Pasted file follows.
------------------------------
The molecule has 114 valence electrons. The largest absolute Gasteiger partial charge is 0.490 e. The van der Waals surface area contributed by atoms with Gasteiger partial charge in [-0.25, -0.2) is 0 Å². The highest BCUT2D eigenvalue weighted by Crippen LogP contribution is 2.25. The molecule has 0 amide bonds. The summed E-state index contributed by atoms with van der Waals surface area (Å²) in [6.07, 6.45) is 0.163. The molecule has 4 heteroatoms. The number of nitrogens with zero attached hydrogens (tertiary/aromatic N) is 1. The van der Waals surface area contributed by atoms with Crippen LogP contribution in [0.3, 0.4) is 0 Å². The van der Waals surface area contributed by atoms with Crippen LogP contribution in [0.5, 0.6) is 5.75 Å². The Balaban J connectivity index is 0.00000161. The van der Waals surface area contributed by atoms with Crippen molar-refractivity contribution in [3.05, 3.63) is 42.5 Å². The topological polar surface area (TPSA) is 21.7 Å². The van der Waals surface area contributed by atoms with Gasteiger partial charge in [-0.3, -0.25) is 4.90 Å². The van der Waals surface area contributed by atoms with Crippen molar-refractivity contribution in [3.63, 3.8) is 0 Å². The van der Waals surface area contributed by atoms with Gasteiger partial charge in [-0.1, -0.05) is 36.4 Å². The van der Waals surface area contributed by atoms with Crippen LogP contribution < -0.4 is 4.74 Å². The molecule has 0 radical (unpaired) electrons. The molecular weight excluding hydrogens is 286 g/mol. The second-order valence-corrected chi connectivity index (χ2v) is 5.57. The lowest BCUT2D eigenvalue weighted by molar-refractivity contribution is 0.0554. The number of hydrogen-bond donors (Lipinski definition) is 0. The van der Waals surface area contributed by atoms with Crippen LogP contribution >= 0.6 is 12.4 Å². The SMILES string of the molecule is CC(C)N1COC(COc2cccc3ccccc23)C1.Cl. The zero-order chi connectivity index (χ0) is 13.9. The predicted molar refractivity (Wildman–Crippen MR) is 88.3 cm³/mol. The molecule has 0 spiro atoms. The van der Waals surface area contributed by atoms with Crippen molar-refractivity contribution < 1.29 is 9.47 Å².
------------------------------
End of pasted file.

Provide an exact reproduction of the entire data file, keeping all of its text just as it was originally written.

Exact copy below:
The molecule has 114 valence electrons. The largest absolute Gasteiger partial charge is 0.490 e. The van der Waals surface area contributed by atoms with Gasteiger partial charge in [-0.25, -0.2) is 0 Å². The highest BCUT2D eigenvalue weighted by Crippen LogP contribution is 2.25. The molecule has 0 amide bonds. The summed E-state index contributed by atoms with van der Waals surface area (Å²) in [6.07, 6.45) is 0.163. The molecule has 4 heteroatoms. The number of nitrogens with zero attached hydrogens (tertiary/aromatic N) is 1. The van der Waals surface area contributed by atoms with Crippen LogP contribution in [0.3, 0.4) is 0 Å². The van der Waals surface area contributed by atoms with Crippen LogP contribution in [0.5, 0.6) is 5.75 Å². The Balaban J connectivity index is 0.00000161. The van der Waals surface area contributed by atoms with Crippen molar-refractivity contribution in [3.05, 3.63) is 42.5 Å². The topological polar surface area (TPSA) is 21.7 Å². The van der Waals surface area contributed by atoms with Gasteiger partial charge in [-0.3, -0.25) is 4.90 Å². The van der Waals surface area contributed by atoms with Crippen molar-refractivity contribution in [3.63, 3.8) is 0 Å². The van der Waals surface area contributed by atoms with Gasteiger partial charge in [-0.1, -0.05) is 36.4 Å². The van der Waals surface area contributed by atoms with Crippen LogP contribution < -0.4 is 4.74 Å². The molecule has 0 radical (unpaired) electrons. The molecular weight excluding hydrogens is 286 g/mol. The second-order valence-corrected chi connectivity index (χ2v) is 5.57. The lowest BCUT2D eigenvalue weighted by molar-refractivity contribution is 0.0554. The number of hydrogen-bond donors (Lipinski definition) is 0. The van der Waals surface area contributed by atoms with Crippen LogP contribution >= 0.6 is 12.4 Å². The SMILES string of the molecule is CC(C)N1COC(COc2cccc3ccccc23)C1.Cl. The zero-order chi connectivity index (χ0) is 13.9. The predicted molar refractivity (Wildman–Crippen MR) is 88.3 cm³/mol. The molecule has 0 spiro atoms. The van der Waals surface area contributed by atoms with Crippen molar-refractivity contribution < 1.29 is 9.47 Å².